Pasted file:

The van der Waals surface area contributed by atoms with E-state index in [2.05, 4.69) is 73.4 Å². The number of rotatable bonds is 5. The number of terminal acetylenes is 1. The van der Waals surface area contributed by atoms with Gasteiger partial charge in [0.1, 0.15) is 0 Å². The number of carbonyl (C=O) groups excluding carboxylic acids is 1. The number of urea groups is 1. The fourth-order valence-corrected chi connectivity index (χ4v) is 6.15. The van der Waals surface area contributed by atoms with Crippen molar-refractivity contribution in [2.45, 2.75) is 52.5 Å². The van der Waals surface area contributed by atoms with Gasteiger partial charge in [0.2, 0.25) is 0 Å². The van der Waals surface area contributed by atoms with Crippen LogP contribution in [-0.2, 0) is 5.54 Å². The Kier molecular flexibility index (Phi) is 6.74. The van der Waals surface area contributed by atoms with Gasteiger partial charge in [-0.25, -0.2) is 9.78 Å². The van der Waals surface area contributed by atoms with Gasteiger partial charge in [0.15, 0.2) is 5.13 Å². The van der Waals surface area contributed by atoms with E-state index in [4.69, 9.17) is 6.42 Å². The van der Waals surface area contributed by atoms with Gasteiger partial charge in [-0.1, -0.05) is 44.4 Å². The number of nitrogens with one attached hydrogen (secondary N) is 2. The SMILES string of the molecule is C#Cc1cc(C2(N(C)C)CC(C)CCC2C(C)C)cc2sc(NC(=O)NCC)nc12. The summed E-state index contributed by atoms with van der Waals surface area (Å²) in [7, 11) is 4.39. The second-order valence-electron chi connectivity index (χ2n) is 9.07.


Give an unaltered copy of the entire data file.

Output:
The van der Waals surface area contributed by atoms with E-state index in [2.05, 4.69) is 73.4 Å². The number of rotatable bonds is 5. The number of terminal acetylenes is 1. The van der Waals surface area contributed by atoms with Gasteiger partial charge in [0.1, 0.15) is 0 Å². The number of carbonyl (C=O) groups excluding carboxylic acids is 1. The number of urea groups is 1. The fourth-order valence-corrected chi connectivity index (χ4v) is 6.15. The van der Waals surface area contributed by atoms with Crippen molar-refractivity contribution in [2.45, 2.75) is 52.5 Å². The van der Waals surface area contributed by atoms with Gasteiger partial charge in [0.2, 0.25) is 0 Å². The van der Waals surface area contributed by atoms with Crippen LogP contribution in [-0.2, 0) is 5.54 Å². The Kier molecular flexibility index (Phi) is 6.74. The van der Waals surface area contributed by atoms with Gasteiger partial charge in [-0.25, -0.2) is 9.78 Å². The van der Waals surface area contributed by atoms with Gasteiger partial charge in [0.15, 0.2) is 5.13 Å². The van der Waals surface area contributed by atoms with E-state index in [4.69, 9.17) is 6.42 Å². The van der Waals surface area contributed by atoms with Gasteiger partial charge in [-0.1, -0.05) is 44.4 Å². The number of nitrogens with one attached hydrogen (secondary N) is 2. The SMILES string of the molecule is C#Cc1cc(C2(N(C)C)CC(C)CCC2C(C)C)cc2sc(NC(=O)NCC)nc12. The summed E-state index contributed by atoms with van der Waals surface area (Å²) in [7, 11) is 4.39. The second-order valence-electron chi connectivity index (χ2n) is 9.07.